The city of Pittsburgh has taken down a controversial statue of the storied American songwriter Stephen Foster that depicts the “father of American music” with a black man sitting at his feet, singing and strumming the banjo.

Foster, who was from Pittsburgh, is most remembered for his 19th-century classics, including “Oh! Susanna,” “Hard Times Come Again No More” and “Old Folks at Home” (or “Swanee River”). He also wrote “My Old Kentucky Home,” seen by many as an anti-slavery song.

Crews removed the estimated 800-pound bronze statue Thursday morning from Schenley Plaza, a public park in the Oakland neighborhood, the Pittsburgh Post-Gazette reported.

The Post-Gazette reported last year that the Pittsburgh Art Commission voted unanimously to relocate the statue to a “properly contextualized” location.

A spokesman for Pittsburgh Mayor Bill Peduto (D) could not immediately be reached for comment about the statue’s removal.

The statue, created in 1900 by Italian sculptor Giuseppe Moretti, has been a controversial monument, with critics saying it is racist and “glorifies white appropriation of black culture, and depicts the vacantly smiling musician in a way that is at best condescending and at worst racist,” according to the Post-Gazette.

Others, however, have argued that it simply shows Foster listening to a song by a black musician.

Foster was born on Independence Day in 1826 into a wealthy Western Pennsylvania family.

He died in 1864 — poor and alone — days after he fell and hit his head while shaving in a cheap hotel in New York, according to the New Yorker.

In the end, the magazine reported, Foster was selling his clothes for booze.

Though he lived just 37 years, Foster created a significant body of work; the Library of Congress called him “one of America’s principal and most influential songwriters.”

“Although penniless when he died on 10 January 1864, Foster bestowed on America a rich legacy of memorable songs,” the Library of Congress added.

All told, Foster composed more than 200 songs. Among them: A contentious minstrel ditty titled “Old Uncle Ned,” which he wrote in 1848.

It said, in part:

Dere was an old [n-word], dey call’d him Uncle Ned.
He’s dead long ago, long ago!
He had no wool on de top ob his head
De place whar de wool ought to grow.

Den lay down de shubble and de hoe
Hang up de fiddle and de bow:
No more work for poor Old Ned
He’s gone where the good [n-words] go.

Several years later, Foster wrote “My Old Kentucky Home,” which would later become the state song of Kentucky and is still played — and sung — at the Kentucky Derby each year.

“It is a tradition not to be missed,” the Kentucky Derby’s blog says. “As the University of Louisville Marching Band performs the music, the crowd of more than 150,000 fans raise their voices to sing along.”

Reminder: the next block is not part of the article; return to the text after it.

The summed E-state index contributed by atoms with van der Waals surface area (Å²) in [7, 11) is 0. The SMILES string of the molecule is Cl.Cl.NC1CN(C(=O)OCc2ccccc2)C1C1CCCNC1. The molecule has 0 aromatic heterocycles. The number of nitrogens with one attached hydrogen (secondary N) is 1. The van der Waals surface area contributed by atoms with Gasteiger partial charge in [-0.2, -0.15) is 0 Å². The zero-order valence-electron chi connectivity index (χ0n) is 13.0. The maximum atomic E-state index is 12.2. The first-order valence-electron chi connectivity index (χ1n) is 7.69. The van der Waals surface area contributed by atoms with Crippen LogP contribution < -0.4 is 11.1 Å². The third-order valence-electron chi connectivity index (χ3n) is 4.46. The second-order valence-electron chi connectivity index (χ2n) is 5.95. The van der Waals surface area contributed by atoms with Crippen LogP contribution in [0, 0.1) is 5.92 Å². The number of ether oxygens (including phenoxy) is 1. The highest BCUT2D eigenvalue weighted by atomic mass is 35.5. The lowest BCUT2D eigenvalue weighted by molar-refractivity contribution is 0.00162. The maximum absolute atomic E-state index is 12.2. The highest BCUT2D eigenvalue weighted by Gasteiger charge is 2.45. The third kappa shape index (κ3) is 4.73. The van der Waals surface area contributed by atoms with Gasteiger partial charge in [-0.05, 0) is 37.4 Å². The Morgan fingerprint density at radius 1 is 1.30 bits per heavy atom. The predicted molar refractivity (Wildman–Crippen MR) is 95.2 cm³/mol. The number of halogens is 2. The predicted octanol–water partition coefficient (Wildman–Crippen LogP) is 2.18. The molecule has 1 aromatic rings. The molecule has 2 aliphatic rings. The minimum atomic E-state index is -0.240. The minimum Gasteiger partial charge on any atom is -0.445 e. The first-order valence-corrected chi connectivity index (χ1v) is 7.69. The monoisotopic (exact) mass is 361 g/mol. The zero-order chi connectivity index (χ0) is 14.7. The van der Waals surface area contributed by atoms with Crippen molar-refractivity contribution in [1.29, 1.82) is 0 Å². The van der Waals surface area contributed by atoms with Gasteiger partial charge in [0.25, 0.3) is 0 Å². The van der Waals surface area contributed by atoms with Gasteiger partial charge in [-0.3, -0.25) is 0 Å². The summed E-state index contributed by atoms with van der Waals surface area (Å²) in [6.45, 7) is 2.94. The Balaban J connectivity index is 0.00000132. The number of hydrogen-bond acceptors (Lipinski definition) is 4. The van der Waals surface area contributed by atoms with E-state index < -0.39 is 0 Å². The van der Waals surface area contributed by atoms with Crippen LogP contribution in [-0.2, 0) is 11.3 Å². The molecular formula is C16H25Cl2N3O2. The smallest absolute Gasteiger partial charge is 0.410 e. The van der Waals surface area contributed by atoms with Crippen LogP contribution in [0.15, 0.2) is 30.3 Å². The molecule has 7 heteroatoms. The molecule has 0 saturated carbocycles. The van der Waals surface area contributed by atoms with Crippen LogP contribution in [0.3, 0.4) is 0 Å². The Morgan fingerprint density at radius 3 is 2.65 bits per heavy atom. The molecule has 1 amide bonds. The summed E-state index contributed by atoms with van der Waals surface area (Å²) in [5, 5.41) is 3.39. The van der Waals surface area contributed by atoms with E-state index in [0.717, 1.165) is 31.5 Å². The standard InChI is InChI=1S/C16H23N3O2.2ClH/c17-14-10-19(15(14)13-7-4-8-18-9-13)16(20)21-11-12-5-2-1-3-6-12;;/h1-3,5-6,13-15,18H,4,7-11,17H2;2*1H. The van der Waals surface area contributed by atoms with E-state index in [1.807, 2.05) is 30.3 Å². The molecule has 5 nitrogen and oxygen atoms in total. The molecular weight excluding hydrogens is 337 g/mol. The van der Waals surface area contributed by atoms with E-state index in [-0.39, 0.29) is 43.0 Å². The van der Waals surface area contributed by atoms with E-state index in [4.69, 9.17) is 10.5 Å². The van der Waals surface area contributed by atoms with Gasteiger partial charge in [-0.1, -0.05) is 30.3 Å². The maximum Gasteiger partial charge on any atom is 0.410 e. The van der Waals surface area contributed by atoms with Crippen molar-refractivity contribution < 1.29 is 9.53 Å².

In a 2010 interview with NPR, music critic Ken Emerson, who wrote a biography of Foster, said “My Old Kentucky Home” was inspired by the anti-slavery novel “Uncle Tom’s Cabin.”

“Ironically,” Emerson said, “here is a song that was inspired by a great abolitionist novel, and which no less a leader then Frederick Douglass himself singled out as a song that awakens the sympathies for the slave, in which anti-slavery principles take root and flourish. So, like all of Foster’s music, it’s thick with contradictions that, to this day, I think, are part of the American experience.”

The song goes like so:

The head must bow and the back will have to bend,
Wherever the darky may go;
A few more days, and the trouble all will end,
In the field where the sugar-canes grow;
A few more days for to tote the weary load,
No matter, ’twill never be light;
A few more days till we totter on the road,
Then my old Kentucky home, good night.

Then:

They hunt no more for the possum and the coon,
On meadow, the hill and the shore,
They sing no more by the glimmer of the moon,
On the bench by the old cabin door.
The day goes by like a shadow o’er the heart,
With sorrow, where all was delight,
The time has come when the darkies have to part,
Then my old Kentucky home, good night.

Then:

The head must bow and the back will have to bend,
Wherever the darky may go;
A few more days, and the trouble all will end,
In the field where the sugar-canes grow;
A few more days for to tote the weary load,
No matter, ’twill never be light;
A few more days till we totter on the road,
Then my old Kentucky home, good night.

Former Kentucky poet laureate Frank X Walker told NPR in 2016 that the song is more than a state anthem.

Walker explained that Foster was not a Kentucky native, “so he imagined, or he witnessed something that suggested that [it] was a great place to be a slave. My issue is that there was no good place to be a slave.”

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